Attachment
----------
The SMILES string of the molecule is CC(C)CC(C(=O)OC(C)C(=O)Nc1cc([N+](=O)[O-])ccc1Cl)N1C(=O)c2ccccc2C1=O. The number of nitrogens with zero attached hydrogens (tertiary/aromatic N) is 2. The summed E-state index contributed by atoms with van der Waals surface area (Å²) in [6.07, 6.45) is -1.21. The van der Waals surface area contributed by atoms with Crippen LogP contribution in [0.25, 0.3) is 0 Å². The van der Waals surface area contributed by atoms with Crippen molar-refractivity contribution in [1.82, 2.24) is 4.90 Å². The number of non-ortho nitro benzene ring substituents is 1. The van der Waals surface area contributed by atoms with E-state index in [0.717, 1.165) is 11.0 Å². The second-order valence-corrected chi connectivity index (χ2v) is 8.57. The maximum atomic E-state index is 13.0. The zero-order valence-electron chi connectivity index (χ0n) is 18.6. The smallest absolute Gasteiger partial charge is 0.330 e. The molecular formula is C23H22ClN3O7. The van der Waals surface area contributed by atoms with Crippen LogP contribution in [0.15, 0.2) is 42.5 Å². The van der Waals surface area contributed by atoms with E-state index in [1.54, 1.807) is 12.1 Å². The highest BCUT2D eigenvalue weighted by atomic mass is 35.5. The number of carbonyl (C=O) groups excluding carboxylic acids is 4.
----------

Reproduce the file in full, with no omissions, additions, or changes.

The SMILES string of the molecule is CC(C)CC(C(=O)OC(C)C(=O)Nc1cc([N+](=O)[O-])ccc1Cl)N1C(=O)c2ccccc2C1=O. The number of nitrogens with zero attached hydrogens (tertiary/aromatic N) is 2. The summed E-state index contributed by atoms with van der Waals surface area (Å²) in [6.07, 6.45) is -1.21. The van der Waals surface area contributed by atoms with Crippen LogP contribution in [0.25, 0.3) is 0 Å². The van der Waals surface area contributed by atoms with Crippen molar-refractivity contribution in [1.82, 2.24) is 4.90 Å². The number of non-ortho nitro benzene ring substituents is 1. The van der Waals surface area contributed by atoms with E-state index in [0.717, 1.165) is 11.0 Å². The second-order valence-corrected chi connectivity index (χ2v) is 8.57. The maximum atomic E-state index is 13.0. The zero-order valence-electron chi connectivity index (χ0n) is 18.6. The smallest absolute Gasteiger partial charge is 0.330 e. The molecular formula is C23H22ClN3O7. The van der Waals surface area contributed by atoms with Crippen LogP contribution in [0.15, 0.2) is 42.5 Å². The van der Waals surface area contributed by atoms with E-state index in [1.54, 1.807) is 12.1 Å². The highest BCUT2D eigenvalue weighted by atomic mass is 35.5. The number of carbonyl (C=O) groups excluding carboxylic acids is 4.